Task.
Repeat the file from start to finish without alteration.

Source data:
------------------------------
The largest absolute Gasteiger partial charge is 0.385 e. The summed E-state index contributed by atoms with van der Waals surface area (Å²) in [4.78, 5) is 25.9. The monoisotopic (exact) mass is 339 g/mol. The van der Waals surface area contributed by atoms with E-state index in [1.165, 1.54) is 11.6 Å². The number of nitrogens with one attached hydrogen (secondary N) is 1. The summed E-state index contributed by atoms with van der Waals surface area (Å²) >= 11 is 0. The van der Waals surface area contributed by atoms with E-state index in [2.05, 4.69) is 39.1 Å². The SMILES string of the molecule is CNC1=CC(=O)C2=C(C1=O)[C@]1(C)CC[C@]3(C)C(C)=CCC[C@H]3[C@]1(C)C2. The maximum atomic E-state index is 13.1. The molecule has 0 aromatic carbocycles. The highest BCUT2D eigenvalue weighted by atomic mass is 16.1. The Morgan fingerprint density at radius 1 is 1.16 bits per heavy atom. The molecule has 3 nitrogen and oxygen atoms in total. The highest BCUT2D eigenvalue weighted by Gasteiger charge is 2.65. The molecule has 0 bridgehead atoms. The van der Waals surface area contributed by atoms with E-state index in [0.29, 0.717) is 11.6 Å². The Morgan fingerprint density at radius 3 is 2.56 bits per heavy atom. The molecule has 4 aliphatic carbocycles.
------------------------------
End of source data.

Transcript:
The largest absolute Gasteiger partial charge is 0.385 e. The summed E-state index contributed by atoms with van der Waals surface area (Å²) in [4.78, 5) is 25.9. The monoisotopic (exact) mass is 339 g/mol. The van der Waals surface area contributed by atoms with E-state index in [1.165, 1.54) is 11.6 Å². The number of nitrogens with one attached hydrogen (secondary N) is 1. The summed E-state index contributed by atoms with van der Waals surface area (Å²) >= 11 is 0. The van der Waals surface area contributed by atoms with E-state index in [2.05, 4.69) is 39.1 Å². The SMILES string of the molecule is CNC1=CC(=O)C2=C(C1=O)[C@]1(C)CC[C@]3(C)C(C)=CCC[C@H]3[C@]1(C)C2. The maximum atomic E-state index is 13.1. The molecule has 0 aromatic carbocycles. The highest BCUT2D eigenvalue weighted by atomic mass is 16.1. The Morgan fingerprint density at radius 1 is 1.16 bits per heavy atom. The molecule has 3 nitrogen and oxygen atoms in total. The highest BCUT2D eigenvalue weighted by Gasteiger charge is 2.65. The molecule has 0 bridgehead atoms. The van der Waals surface area contributed by atoms with E-state index in [0.29, 0.717) is 11.6 Å². The Morgan fingerprint density at radius 3 is 2.56 bits per heavy atom. The molecule has 4 aliphatic carbocycles.